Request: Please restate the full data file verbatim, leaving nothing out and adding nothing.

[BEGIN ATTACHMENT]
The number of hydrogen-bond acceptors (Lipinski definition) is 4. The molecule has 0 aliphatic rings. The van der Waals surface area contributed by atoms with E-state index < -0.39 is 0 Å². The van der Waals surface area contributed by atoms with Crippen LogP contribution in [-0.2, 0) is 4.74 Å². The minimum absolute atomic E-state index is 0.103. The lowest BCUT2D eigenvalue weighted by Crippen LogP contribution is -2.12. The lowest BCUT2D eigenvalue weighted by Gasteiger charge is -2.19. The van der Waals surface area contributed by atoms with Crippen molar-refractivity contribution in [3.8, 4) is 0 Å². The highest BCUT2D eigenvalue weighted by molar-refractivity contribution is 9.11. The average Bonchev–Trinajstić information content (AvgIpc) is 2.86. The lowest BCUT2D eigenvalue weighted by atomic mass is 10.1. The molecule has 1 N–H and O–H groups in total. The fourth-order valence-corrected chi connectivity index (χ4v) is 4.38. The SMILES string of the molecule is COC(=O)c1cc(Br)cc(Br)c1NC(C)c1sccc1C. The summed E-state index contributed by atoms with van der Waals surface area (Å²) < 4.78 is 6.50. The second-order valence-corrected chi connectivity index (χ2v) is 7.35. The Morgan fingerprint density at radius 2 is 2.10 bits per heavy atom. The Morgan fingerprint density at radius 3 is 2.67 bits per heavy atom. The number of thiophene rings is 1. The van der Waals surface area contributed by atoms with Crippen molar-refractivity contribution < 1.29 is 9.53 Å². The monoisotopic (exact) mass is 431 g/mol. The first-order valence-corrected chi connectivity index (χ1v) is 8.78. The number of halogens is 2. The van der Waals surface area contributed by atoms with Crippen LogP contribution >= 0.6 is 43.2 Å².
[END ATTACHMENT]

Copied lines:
The number of hydrogen-bond acceptors (Lipinski definition) is 4. The molecule has 0 aliphatic rings. The van der Waals surface area contributed by atoms with E-state index < -0.39 is 0 Å². The van der Waals surface area contributed by atoms with Crippen LogP contribution in [-0.2, 0) is 4.74 Å². The minimum absolute atomic E-state index is 0.103. The lowest BCUT2D eigenvalue weighted by Crippen LogP contribution is -2.12. The lowest BCUT2D eigenvalue weighted by Gasteiger charge is -2.19. The van der Waals surface area contributed by atoms with Crippen molar-refractivity contribution in [3.8, 4) is 0 Å². The highest BCUT2D eigenvalue weighted by molar-refractivity contribution is 9.11. The average Bonchev–Trinajstić information content (AvgIpc) is 2.86. The lowest BCUT2D eigenvalue weighted by atomic mass is 10.1. The molecule has 1 N–H and O–H groups in total. The fourth-order valence-corrected chi connectivity index (χ4v) is 4.38. The SMILES string of the molecule is COC(=O)c1cc(Br)cc(Br)c1NC(C)c1sccc1C. The summed E-state index contributed by atoms with van der Waals surface area (Å²) < 4.78 is 6.50. The second-order valence-corrected chi connectivity index (χ2v) is 7.35. The Morgan fingerprint density at radius 2 is 2.10 bits per heavy atom. The Morgan fingerprint density at radius 3 is 2.67 bits per heavy atom. The number of thiophene rings is 1. The van der Waals surface area contributed by atoms with Crippen molar-refractivity contribution < 1.29 is 9.53 Å². The monoisotopic (exact) mass is 431 g/mol. The first-order valence-corrected chi connectivity index (χ1v) is 8.78. The number of halogens is 2. The van der Waals surface area contributed by atoms with Crippen LogP contribution >= 0.6 is 43.2 Å².